[0053]FIG. 29 is a sectional view of a heat transfer medium according to one embodiment of the present invention, to which a heat block is attached thereunder, including isotherm diagrams for illustrating the temperature distribution;

[0054]FIG. 30 is a sectional view of a heat transfer medium according to another embodiment of the present invention, to which a heat block is attached thereunder including isotherm diagrams for illustrating the temperature distribution;

[0055]FIG. 31 is a graph illustrating a top surface temperature of the main heat transfer body as shown in FIGS. 28 to 30.

[0056]FIGS. 32A to 32D are sectional view s illustrating a method for forming a photoresist pattern in accordance with one embodiment of the present invention, utilizing the heating apparatus of the present invention;

[0057]FIG. 33 is an isotherm diagram showing the distribution of the surface temperature of a wafer heated by using the main heat transfer as shown in FIG. 25;

[0058]FIG. 34 is an isotherm diagram showing the distribution of the surface temperature of a wafer heated by using the main heat transfer as shown in FIG. 26;

[0059]FIG. 35 is a critical dimension (CD) distribution diagram of a first opening obtained after developing the exposed photoresist film which has been post-baked using the main heat transfer medium as in FIGS. 22 and 26.

[0060]FIG. 36 is a critical dimension distribution diagram of the second opening obtained by using the main heat transfer medium as in FIGS. 1 and 2; and

[0061]FIG. 37 is a critical dimension distribution diagram of the second opening obtained by using the main heat transfer medium as in FIGS. 22 and 26.

DESCRIPTION OF THE PREFERRED EMBODIMENTS

[0062] The preferred embodiments of the present invention will now be described in detail below.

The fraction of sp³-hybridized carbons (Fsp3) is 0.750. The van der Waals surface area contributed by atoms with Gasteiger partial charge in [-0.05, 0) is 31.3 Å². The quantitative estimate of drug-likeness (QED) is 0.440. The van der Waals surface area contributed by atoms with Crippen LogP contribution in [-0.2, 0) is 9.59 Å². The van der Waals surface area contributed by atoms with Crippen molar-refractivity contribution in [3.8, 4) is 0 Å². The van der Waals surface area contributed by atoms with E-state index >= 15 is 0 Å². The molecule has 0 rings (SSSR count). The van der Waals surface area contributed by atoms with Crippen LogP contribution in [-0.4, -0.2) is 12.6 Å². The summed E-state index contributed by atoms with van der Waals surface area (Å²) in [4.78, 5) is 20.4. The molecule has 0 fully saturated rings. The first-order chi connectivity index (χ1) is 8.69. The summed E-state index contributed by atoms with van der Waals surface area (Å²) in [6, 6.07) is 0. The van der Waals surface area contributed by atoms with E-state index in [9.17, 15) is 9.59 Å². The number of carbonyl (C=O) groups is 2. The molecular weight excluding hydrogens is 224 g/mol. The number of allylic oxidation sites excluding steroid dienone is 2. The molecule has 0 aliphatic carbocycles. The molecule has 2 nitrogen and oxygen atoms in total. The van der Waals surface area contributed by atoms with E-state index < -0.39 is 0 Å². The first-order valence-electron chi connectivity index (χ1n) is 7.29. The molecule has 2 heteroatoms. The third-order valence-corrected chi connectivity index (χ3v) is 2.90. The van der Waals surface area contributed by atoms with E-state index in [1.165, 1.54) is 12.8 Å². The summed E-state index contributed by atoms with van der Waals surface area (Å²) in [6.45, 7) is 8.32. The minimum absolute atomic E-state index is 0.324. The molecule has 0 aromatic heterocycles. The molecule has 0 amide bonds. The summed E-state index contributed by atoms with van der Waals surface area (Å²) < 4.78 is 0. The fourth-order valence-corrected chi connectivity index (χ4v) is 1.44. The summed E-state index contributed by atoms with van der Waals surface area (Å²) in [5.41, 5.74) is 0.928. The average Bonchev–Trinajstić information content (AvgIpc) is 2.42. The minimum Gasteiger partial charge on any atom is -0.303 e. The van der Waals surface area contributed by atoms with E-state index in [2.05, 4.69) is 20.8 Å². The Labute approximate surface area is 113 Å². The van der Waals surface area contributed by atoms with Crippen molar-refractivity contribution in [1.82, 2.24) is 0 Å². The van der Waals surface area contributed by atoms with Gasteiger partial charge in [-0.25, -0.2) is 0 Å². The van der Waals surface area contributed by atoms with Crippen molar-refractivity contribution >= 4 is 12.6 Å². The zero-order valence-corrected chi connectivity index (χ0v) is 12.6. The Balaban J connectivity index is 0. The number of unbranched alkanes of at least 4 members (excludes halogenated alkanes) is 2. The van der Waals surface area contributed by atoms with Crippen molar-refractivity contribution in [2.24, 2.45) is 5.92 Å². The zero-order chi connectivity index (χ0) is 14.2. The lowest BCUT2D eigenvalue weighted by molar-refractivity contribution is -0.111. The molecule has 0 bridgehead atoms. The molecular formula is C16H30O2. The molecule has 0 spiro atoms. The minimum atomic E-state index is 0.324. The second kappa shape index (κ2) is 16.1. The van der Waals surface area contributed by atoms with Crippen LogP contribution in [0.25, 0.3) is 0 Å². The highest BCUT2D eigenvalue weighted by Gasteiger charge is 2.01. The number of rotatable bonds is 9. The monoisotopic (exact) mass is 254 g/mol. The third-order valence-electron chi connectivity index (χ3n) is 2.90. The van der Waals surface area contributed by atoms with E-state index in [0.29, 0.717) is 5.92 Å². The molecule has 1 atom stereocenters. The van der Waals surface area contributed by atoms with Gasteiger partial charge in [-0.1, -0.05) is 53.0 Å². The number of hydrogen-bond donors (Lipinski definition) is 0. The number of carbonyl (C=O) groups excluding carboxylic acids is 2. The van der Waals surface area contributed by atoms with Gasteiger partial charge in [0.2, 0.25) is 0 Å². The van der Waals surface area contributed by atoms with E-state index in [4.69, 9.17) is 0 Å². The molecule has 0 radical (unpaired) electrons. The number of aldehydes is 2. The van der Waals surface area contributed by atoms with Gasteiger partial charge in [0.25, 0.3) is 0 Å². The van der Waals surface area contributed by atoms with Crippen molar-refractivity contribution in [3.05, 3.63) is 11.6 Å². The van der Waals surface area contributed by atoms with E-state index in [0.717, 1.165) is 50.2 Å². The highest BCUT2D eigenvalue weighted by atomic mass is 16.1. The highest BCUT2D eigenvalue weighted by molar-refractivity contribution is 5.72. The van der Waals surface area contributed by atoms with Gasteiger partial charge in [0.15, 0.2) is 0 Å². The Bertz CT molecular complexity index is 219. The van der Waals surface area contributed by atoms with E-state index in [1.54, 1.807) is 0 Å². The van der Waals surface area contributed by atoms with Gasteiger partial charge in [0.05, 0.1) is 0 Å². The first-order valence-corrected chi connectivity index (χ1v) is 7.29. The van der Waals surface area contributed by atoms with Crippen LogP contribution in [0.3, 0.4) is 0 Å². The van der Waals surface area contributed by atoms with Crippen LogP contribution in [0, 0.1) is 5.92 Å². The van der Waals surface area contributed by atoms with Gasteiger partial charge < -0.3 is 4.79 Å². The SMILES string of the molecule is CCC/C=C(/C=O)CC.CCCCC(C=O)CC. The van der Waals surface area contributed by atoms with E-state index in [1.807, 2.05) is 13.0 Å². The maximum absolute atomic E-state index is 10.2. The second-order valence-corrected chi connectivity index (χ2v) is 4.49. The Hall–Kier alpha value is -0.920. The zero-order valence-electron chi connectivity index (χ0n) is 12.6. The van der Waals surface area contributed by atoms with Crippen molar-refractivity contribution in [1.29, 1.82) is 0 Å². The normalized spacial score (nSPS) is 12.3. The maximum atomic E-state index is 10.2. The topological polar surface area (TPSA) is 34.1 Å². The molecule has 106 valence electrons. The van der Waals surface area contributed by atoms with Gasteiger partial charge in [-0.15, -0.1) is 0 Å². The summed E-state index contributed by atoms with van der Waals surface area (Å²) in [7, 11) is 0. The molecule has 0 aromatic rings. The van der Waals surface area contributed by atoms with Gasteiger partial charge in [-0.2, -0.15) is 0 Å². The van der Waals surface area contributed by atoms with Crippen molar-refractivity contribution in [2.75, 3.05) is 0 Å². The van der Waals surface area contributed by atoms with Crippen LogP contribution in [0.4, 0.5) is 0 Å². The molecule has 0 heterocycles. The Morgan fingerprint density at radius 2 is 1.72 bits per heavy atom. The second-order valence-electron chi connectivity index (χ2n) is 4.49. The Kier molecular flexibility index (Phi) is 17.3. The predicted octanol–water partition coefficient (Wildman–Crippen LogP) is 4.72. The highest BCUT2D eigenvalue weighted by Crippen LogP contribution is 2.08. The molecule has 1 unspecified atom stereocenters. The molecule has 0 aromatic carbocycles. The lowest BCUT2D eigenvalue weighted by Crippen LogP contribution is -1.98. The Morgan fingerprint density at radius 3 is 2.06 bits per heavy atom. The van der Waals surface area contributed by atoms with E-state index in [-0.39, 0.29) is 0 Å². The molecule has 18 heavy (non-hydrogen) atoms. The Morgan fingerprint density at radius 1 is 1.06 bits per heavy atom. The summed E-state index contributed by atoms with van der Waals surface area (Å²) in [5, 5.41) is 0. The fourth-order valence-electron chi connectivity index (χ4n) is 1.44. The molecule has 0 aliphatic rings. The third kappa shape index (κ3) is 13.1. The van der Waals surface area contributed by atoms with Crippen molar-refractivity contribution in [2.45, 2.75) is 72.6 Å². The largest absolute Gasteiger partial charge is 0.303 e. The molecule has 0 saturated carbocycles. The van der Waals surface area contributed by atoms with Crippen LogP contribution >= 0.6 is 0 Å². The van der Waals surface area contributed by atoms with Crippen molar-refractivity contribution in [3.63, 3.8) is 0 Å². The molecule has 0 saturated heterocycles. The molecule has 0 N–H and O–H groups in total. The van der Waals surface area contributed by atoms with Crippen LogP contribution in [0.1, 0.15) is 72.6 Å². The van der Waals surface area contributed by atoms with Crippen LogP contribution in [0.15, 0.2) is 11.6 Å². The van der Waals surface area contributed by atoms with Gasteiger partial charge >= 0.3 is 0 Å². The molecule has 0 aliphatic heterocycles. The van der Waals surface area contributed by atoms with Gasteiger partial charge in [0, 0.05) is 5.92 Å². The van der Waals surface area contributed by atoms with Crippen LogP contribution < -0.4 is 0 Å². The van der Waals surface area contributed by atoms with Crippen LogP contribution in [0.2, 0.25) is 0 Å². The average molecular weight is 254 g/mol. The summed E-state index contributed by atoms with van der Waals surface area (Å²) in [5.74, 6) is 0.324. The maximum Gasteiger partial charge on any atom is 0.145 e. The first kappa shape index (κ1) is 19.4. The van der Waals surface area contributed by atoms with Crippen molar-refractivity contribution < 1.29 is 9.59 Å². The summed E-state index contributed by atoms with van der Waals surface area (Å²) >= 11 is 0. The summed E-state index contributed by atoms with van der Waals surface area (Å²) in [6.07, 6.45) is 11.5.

[0063] Referring first to FIG. 7, the wafer heating apparatus according to a first embodiment of the present invention includes a sold heat transfer medium 10 which supports a wafer 100 in direct contact therewith, a heat source 20, and a fluid heat transfer medium 30, which is interposed between the solid medium 10 and heat source 20. The state of the fluid medium 30 is changeable between a vapor and liquid state by heating the medium with the heat source 20 and allowing the medium to cool. Here, the arrows in the solid heat transfer medium 10 and the heat source 20 indicate the direction of movement of heat, and the arrows in the fluid heat transfer medium 30 indicate the direction of movement of the fluid medium. A portion of the fluid heat transfer medium 30 adjacent the solid heat transfer medium 10 is in a vapor state, and a portion of the fluid heat transfer medium 30 adjacent the heat source 20 is in a liquid state. The fluid heat transfer medium 30 absorbs heat from the heat source 20, and moves toward the solid heat transfer medium 10 while being vaporized. When the vapor of the fluid heat transfer medium 30 contacts the solid heat transfer medium 10, it transmits heat to the solid heat transfer medium 10. The transfer of heat cools the vapor, causing it to condense, whereby the resultant liquid moves toward the heat source 20. The absorption of heat from the heat source 20 by the fluid heat transfer medium 30, and the transfer of heat to the solid medium 10 is a continuous cycle, during which a phase change of the fluid heat transfer medium 30 occurs continuously. The phase change of the fluid heat transfer medium is dependent upon the critical temperature and pressure of the fluid medium.

[0064] The cycle of heat transfer occurs within a closed space according to the present invention, and is very fast as compared to the cycle of heat transfer which occurs in the conventional heating apparatus. The fluid medium of the present invention transfers the heat to the surface of the solid heat transfer medium 10 rapidly and evenly, whereupon the heat is uniformly transferred to the wafer 100, which is supported on the solid medium 10. Therefore, the surface of the wafer 100 is rapidly and uniformly heated by the heat, which is evenly distributed throughout the solid heat transfer medium 10.